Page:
Egypt has a unique and deeply rooted culinary tradition that goes back thousands of years. Sharing dishes is common courtesy; festivities are an excuse to celebrate food, and hosts don’t take no for an answer.
But food culture is not static. Years ago, for instance, the coastal city of Alexandria was known to be cosmopolitan, providing a backdrop for the mingling of Greek, Italian, French, Armenian and British culture.
Today, Egyptian cuisine is shaped by many different factors. Egyptians travel abroad and take their cooking skills to the corners of the Earth, while returning expatriates bring foreign flavours into traditional Egyptian dishes.
But what are Egyptian traditional dishes? Fuul, molokheya, and koshary – to name but a few.
Yet while each of them remains a significant part of Egyptian culture, many new culinary trends have emerged over the past decades.
David Blanks, food critic and former AUC history professor, said that even the most typical Egyptian foods are not cooked in the same way in two different households. Regional and class differences come into play, even in dishes that are popular all across Egypt.
Food in Egypt
Blanks, who now heads the history department at Arkansas Tech University, told The Caravan that changes in culinary traditions are always tied to global trends and socio-economic changes.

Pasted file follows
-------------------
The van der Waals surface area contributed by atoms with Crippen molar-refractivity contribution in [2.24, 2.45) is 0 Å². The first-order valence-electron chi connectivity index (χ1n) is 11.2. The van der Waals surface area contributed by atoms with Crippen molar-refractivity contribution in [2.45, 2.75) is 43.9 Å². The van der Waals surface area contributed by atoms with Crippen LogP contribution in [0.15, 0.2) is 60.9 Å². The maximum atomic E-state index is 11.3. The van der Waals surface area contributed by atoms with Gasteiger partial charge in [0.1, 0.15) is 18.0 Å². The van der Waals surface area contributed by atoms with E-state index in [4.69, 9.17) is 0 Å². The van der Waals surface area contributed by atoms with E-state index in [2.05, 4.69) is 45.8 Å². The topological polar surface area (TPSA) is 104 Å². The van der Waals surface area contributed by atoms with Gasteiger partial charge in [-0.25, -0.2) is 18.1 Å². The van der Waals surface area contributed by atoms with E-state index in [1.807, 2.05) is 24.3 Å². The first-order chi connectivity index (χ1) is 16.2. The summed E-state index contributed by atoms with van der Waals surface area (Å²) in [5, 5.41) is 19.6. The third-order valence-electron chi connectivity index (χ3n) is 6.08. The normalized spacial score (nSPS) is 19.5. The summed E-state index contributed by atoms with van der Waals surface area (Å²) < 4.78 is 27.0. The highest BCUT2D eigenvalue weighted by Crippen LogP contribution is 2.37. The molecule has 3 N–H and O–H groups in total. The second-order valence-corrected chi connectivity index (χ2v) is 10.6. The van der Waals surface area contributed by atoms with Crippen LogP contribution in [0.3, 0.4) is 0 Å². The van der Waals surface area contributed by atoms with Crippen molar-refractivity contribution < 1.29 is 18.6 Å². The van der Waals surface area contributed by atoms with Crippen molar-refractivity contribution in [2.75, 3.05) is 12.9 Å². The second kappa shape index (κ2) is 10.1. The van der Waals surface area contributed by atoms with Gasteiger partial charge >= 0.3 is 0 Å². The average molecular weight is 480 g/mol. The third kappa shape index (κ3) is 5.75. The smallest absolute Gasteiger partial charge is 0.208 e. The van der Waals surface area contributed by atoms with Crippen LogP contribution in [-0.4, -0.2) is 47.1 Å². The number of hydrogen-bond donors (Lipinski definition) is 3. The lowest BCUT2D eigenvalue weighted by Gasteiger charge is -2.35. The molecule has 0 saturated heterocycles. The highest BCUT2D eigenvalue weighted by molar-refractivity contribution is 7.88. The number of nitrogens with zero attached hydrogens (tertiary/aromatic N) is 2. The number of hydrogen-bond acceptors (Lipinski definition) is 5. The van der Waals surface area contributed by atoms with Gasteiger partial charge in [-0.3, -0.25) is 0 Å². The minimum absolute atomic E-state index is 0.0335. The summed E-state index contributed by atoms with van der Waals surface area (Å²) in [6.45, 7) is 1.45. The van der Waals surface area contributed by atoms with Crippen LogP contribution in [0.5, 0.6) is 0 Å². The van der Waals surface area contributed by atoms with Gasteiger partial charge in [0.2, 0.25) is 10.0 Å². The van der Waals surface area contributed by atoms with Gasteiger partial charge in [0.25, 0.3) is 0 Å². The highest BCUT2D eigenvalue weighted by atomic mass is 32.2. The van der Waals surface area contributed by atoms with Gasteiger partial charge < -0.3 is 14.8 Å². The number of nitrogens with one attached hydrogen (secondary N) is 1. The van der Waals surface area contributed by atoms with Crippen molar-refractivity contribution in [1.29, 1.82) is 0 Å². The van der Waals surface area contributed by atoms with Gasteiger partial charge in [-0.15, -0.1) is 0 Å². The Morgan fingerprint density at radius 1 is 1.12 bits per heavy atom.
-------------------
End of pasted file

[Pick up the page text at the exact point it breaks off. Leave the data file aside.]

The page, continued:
In recent years, many restaurants in Egyptian urban centers added home delivery to their service, a tradition which is uncommon outside of Egypt according to Blanks’ writing.
Iman Gaddoua’, long-time Cairo resident and vice-dean of the National Heart Institute, also said that the phenomenon was not at all prevalent in her youth.
“When I was in school and university in the 60s and 70s, everyone always ate at home,” Gaddoua’ told The Caravan.
In her experience, food was not only cooked and eaten at home, but many of the ingredients were grown, made and even bred there, too.
While this is still the case in rural parts of Egypt, many city residents have shed these traditions.
Gaddoua’ believes that one of the reasons eating out and ordering takeout is becoming increasingly popular in Egypt is that the social structure has changed over the years.
“Wives and mothers were expected to be at home and make the food,” Gaddoua’ said. “But nowadays every member of the family is working and too busy to cook.”
In Touch with Global Trends
Blanks also explained that, among other phenomena, regional migration has made for a larger variety in the food offered in Egypt. Syrian and Lebanese cuisine have been gaining a sure footing in Egyptian food culture for many years.
However those cuisines, like everything else that comes into Egypt, are not left unchanged.
“Everything is being Egyptianized,” said Blanks. “Even pizza is being Egyptianized. They’re catering to local style.”
While Blanks said that Egyptians by and large, even in the middle and upper classes, are often looking for traditional foods, this has not stopped them from being in touch with global trends.
Sushi is a prime example of this. A food that is very different from the culinary traditions Egyptians are used to, it still managed to find its way into elite spots some twenty years ago. Blanks said that over time, the trend began to spread among the middle class as well, “so that they become a part of the ‘in’ social group.”